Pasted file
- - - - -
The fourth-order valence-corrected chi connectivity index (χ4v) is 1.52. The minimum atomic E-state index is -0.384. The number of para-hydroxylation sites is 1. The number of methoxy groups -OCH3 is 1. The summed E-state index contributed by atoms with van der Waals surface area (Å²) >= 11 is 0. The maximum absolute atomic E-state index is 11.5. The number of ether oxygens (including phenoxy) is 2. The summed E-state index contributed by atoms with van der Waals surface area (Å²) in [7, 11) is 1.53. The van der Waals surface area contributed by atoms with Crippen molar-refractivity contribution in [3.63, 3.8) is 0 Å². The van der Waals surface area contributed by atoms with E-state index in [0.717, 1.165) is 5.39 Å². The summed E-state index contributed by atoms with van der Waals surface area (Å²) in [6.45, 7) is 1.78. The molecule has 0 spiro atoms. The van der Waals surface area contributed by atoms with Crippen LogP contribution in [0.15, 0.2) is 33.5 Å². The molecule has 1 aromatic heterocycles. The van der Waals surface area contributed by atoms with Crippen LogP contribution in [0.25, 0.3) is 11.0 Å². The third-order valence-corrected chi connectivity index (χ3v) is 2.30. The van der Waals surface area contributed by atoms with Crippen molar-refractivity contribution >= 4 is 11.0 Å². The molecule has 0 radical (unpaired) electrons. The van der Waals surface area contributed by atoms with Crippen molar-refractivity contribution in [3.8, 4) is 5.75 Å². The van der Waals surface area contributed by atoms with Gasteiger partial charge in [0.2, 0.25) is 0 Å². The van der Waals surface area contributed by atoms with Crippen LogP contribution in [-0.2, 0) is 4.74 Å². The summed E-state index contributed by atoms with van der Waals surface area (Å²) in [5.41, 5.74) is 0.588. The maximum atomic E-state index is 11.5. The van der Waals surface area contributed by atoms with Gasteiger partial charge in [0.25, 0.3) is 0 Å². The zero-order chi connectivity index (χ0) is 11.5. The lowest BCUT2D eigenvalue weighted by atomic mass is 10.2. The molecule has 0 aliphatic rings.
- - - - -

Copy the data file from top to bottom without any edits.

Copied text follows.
The fourth-order valence-corrected chi connectivity index (χ4v) is 1.52. The minimum atomic E-state index is -0.384. The number of para-hydroxylation sites is 1. The number of methoxy groups -OCH3 is 1. The summed E-state index contributed by atoms with van der Waals surface area (Å²) >= 11 is 0. The maximum absolute atomic E-state index is 11.5. The number of ether oxygens (including phenoxy) is 2. The summed E-state index contributed by atoms with van der Waals surface area (Å²) in [7, 11) is 1.53. The van der Waals surface area contributed by atoms with Crippen molar-refractivity contribution in [3.63, 3.8) is 0 Å². The van der Waals surface area contributed by atoms with E-state index in [0.717, 1.165) is 5.39 Å². The summed E-state index contributed by atoms with van der Waals surface area (Å²) in [6.45, 7) is 1.78. The molecule has 0 spiro atoms. The van der Waals surface area contributed by atoms with Crippen LogP contribution in [0.15, 0.2) is 33.5 Å². The molecule has 1 aromatic heterocycles. The van der Waals surface area contributed by atoms with Crippen LogP contribution in [0.25, 0.3) is 11.0 Å². The third-order valence-corrected chi connectivity index (χ3v) is 2.30. The van der Waals surface area contributed by atoms with Crippen molar-refractivity contribution >= 4 is 11.0 Å². The molecule has 0 radical (unpaired) electrons. The van der Waals surface area contributed by atoms with Crippen molar-refractivity contribution in [3.8, 4) is 5.75 Å². The van der Waals surface area contributed by atoms with Gasteiger partial charge in [0.2, 0.25) is 0 Å². The van der Waals surface area contributed by atoms with Crippen LogP contribution in [-0.2, 0) is 4.74 Å². The summed E-state index contributed by atoms with van der Waals surface area (Å²) in [5.41, 5.74) is 0.588. The maximum atomic E-state index is 11.5. The van der Waals surface area contributed by atoms with Gasteiger partial charge in [0.25, 0.3) is 0 Å². The zero-order chi connectivity index (χ0) is 11.5. The lowest BCUT2D eigenvalue weighted by atomic mass is 10.2. The molecule has 0 aliphatic rings.